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Beyond gender: Constructing women's middle -class subjectivity in the fiction of Wharton, Austin, Yezierska, and Hurston

Phoebe Susan Jackson, University of Massachusetts - Amherst


This study argues the need to consider the impact of social class in women's narratives. Beginning with the turn of the century, a time of great social and economic change for women, I examine how women writers challenge and redefine traditional notions of middle-class womanhood in order to accommodate emerging feminist ideals, for example, the rejection of marriage for the pursuit of a career. Using the fiction of Wharton, Austin, Yezierska, and Hurston, I explore how the female characters of their novels negotiate between traditional roles ascribed to middle-class women and new definitions of womanhood symbolized by the appearance of the "New Woman." Interestingly, while some middle-class ideals are rejected, i.e. domesticity, two of these writers, Wharton and Austin, nonetheless remain committed to a middle-class ideology. For Yezierska and Hurston, middle-class acceptance means necessarily negotiating the uncertain terrain between a desire for middle-class stability and the reality of one's ethnic and racial background. By highlighting the importance of class in the construction of female subjectivity, my study of women's narratives makes a substantial contribution to the field of feminist literary theory. ^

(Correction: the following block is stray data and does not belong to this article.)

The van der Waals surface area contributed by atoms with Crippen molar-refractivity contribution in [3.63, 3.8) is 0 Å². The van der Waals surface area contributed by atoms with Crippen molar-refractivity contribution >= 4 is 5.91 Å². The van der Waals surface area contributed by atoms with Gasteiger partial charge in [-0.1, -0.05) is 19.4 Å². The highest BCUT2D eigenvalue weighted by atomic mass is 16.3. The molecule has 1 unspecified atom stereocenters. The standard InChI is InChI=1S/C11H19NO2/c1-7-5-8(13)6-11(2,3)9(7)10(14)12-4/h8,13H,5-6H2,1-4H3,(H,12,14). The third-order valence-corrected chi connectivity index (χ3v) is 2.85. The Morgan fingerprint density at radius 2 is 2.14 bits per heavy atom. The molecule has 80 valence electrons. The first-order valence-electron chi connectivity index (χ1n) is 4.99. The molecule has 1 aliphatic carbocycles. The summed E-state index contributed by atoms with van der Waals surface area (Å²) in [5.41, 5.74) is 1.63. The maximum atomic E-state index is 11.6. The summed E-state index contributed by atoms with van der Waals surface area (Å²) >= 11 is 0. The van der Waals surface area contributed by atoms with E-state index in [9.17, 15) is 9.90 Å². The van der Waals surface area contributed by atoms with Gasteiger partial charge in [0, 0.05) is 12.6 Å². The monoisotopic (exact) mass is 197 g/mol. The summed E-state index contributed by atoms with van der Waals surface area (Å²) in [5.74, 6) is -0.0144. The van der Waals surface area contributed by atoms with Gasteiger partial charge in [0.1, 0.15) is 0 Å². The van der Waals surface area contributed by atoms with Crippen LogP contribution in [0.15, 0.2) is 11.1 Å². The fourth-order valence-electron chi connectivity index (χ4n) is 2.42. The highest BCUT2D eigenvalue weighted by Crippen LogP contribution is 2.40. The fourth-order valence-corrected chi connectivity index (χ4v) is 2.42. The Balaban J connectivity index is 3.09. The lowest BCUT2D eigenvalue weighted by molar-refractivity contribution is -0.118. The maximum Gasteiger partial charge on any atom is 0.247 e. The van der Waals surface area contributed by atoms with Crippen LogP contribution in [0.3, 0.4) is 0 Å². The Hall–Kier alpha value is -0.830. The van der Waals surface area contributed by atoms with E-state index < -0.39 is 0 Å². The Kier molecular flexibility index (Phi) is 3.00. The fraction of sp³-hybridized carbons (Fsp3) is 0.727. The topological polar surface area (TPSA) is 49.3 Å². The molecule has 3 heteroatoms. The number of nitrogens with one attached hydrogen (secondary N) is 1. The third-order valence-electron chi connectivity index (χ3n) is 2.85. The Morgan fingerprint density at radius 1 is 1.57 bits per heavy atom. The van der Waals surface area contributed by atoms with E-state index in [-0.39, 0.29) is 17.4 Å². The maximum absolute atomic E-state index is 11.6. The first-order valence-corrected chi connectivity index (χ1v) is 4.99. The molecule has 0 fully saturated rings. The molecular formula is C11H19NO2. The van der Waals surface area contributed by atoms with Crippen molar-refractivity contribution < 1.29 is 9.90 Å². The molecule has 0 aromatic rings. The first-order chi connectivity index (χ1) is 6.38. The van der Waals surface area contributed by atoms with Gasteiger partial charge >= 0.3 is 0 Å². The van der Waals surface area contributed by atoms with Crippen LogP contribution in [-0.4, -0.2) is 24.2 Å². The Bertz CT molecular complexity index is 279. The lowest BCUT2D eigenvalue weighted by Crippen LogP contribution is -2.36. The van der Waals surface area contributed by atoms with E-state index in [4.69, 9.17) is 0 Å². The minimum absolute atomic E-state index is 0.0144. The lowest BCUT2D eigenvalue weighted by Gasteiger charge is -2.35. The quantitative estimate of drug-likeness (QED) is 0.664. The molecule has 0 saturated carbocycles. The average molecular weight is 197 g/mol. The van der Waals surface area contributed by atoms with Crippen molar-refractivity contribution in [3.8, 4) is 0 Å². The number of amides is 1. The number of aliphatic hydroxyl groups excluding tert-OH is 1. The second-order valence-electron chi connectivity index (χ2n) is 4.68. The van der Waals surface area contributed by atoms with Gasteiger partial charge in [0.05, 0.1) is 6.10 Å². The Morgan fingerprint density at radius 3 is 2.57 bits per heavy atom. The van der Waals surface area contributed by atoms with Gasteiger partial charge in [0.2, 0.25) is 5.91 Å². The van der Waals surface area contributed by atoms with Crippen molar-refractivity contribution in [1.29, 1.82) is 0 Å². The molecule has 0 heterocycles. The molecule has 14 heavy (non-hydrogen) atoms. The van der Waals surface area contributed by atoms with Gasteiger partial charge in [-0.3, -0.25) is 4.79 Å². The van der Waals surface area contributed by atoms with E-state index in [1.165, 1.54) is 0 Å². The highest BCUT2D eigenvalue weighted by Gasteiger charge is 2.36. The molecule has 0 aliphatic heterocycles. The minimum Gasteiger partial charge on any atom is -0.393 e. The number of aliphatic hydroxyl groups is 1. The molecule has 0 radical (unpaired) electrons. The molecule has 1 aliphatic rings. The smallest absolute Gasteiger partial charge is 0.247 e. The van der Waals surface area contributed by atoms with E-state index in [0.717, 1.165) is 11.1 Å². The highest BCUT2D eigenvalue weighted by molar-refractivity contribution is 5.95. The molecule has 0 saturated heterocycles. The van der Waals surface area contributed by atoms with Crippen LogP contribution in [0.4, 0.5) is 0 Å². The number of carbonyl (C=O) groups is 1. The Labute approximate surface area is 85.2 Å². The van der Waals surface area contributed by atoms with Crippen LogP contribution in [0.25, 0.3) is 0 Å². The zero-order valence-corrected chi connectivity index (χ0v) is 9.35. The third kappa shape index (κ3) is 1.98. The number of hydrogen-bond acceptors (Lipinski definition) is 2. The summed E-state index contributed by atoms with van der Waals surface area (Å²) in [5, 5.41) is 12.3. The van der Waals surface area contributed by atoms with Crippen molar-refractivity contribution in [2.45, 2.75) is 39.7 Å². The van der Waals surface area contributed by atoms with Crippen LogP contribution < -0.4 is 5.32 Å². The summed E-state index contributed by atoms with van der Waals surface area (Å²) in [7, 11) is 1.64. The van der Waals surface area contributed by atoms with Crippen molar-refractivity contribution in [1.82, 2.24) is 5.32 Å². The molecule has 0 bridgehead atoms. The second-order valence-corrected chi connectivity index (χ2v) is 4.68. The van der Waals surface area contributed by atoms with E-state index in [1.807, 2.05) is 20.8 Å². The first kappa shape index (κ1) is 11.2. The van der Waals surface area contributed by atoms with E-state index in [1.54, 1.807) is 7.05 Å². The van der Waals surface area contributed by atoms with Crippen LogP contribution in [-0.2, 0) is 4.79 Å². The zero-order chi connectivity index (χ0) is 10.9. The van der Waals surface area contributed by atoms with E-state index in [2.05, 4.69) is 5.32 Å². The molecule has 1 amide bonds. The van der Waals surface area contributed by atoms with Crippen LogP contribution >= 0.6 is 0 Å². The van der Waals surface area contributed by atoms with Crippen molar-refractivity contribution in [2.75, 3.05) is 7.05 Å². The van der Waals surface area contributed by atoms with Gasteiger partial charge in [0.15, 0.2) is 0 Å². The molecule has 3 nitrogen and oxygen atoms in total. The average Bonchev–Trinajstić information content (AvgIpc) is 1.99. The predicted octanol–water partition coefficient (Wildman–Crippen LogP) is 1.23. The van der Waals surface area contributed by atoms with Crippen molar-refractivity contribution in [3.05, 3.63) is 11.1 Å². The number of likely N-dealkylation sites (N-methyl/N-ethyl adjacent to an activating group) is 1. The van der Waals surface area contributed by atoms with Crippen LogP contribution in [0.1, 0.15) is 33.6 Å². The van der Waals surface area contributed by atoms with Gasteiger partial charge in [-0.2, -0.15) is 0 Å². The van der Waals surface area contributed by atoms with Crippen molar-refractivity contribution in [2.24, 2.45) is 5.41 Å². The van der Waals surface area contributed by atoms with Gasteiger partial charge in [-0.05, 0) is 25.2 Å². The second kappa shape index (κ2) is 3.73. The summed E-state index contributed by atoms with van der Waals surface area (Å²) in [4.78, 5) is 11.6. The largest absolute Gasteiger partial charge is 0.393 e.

Subject Area

Women's Studies|Literature, American

Recommended Citation

Jackson, Phoebe Susan, "Beyond gender: Constructing women's middle -class subjectivity in the fiction of Wharton, Austin, Yezierska, and Hurston" (1997). Doctoral Dissertations Available from Proquest. AAI9737543.